Please use this identifier to cite or link to this item:
|Title:||The value of multiple representations for learning about complex systems|
|Publisher:||International Society of the Learning Sciences, Inc.|
|Citation:||Thompson, K. (2008). The value of multiple representations for learning about complex systems. In Kanselaar, G., Jonker, V., Kirschner, P. A., & Prins, F. J. (Eds.), International Perspectives in the Learning Sciences: Cre8ing a learning world. Proceedings of the Eighth International Conference for the Learning Sciences – ICLS 2008, Volumes 2 (pp. 398-406). Utrecht, The Netherlands: International Society of the Learning Sciences.|
|Abstract:||Multiple external representations are a well-researched strategy for understanding phenomena, however, they have yet to be empirically tested with respect to learning about complex systems, and specifically environmental education or learning from models. System dynamics models and agent-based models are tools used to represent complex systems. System dynamics models provide a top-down aggregated representation of a system with an emphasis on understanding time delays and feedback. Agent-based models provide a bottom- up representation, using animation, allowing system-level concepts to emerge from the interaction between individuals. Their joint use is becoming more common among scientists researching complex systems. This experimental study provides empirical evidence for the advantage of using multiple models with Year 9 and 10 students (novices in the use of either model type) to learn about a complex socio-environmental system.|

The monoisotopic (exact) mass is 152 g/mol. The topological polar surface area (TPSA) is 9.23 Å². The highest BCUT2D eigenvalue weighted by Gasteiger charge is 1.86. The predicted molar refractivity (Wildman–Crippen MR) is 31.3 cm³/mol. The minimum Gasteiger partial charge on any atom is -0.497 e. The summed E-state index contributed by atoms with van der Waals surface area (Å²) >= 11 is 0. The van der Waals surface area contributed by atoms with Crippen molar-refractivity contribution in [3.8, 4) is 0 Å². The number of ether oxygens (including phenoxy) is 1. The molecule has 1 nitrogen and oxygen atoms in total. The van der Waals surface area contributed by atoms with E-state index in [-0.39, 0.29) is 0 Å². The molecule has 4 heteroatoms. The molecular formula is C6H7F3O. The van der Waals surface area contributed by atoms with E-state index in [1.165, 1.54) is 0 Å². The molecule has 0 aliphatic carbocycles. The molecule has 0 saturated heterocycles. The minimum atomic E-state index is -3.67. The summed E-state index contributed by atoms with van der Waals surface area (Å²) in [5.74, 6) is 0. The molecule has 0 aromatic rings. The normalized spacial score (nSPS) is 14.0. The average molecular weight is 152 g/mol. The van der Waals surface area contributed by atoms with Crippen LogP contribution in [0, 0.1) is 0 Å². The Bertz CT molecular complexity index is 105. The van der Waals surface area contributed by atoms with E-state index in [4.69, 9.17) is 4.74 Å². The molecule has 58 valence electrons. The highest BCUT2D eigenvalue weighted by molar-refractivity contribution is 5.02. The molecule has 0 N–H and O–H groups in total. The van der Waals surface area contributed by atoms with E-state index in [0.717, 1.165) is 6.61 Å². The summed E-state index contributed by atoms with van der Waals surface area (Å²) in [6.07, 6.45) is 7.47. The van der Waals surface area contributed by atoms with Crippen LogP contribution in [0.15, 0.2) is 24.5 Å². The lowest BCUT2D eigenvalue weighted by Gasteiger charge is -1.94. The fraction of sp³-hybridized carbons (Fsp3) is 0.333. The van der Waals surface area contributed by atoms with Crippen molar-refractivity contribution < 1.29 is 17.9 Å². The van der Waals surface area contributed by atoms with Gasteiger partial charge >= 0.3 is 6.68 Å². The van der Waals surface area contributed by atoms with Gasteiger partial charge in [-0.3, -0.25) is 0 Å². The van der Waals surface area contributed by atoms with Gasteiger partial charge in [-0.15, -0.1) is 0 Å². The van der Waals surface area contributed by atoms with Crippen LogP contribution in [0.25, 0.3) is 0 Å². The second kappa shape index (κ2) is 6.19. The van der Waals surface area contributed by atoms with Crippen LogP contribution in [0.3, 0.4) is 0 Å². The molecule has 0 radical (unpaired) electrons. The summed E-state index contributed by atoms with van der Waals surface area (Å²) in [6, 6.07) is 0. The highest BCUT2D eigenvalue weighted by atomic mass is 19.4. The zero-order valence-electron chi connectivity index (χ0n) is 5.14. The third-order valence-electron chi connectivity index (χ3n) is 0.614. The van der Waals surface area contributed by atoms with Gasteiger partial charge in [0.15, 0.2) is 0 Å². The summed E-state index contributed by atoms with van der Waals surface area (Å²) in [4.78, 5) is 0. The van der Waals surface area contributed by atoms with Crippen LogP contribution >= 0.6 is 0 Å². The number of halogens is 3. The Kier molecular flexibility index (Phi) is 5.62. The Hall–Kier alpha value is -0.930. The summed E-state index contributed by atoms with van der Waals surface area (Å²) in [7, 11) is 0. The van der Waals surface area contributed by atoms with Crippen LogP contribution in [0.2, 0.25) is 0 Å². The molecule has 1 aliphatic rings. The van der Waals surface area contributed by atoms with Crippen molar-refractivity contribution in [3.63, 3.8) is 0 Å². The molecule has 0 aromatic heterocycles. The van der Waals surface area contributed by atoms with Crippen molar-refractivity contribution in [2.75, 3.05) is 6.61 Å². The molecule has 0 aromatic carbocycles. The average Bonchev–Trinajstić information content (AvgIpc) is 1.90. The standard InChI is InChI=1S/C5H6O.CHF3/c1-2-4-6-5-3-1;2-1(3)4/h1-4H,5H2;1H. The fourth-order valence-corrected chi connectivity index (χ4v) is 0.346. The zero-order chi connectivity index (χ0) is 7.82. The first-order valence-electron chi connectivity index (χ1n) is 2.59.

|Appears in Collections:||ICLS 2008|
Items in DSpace are protected by copyright, with all rights reserved, unless otherwise indicated.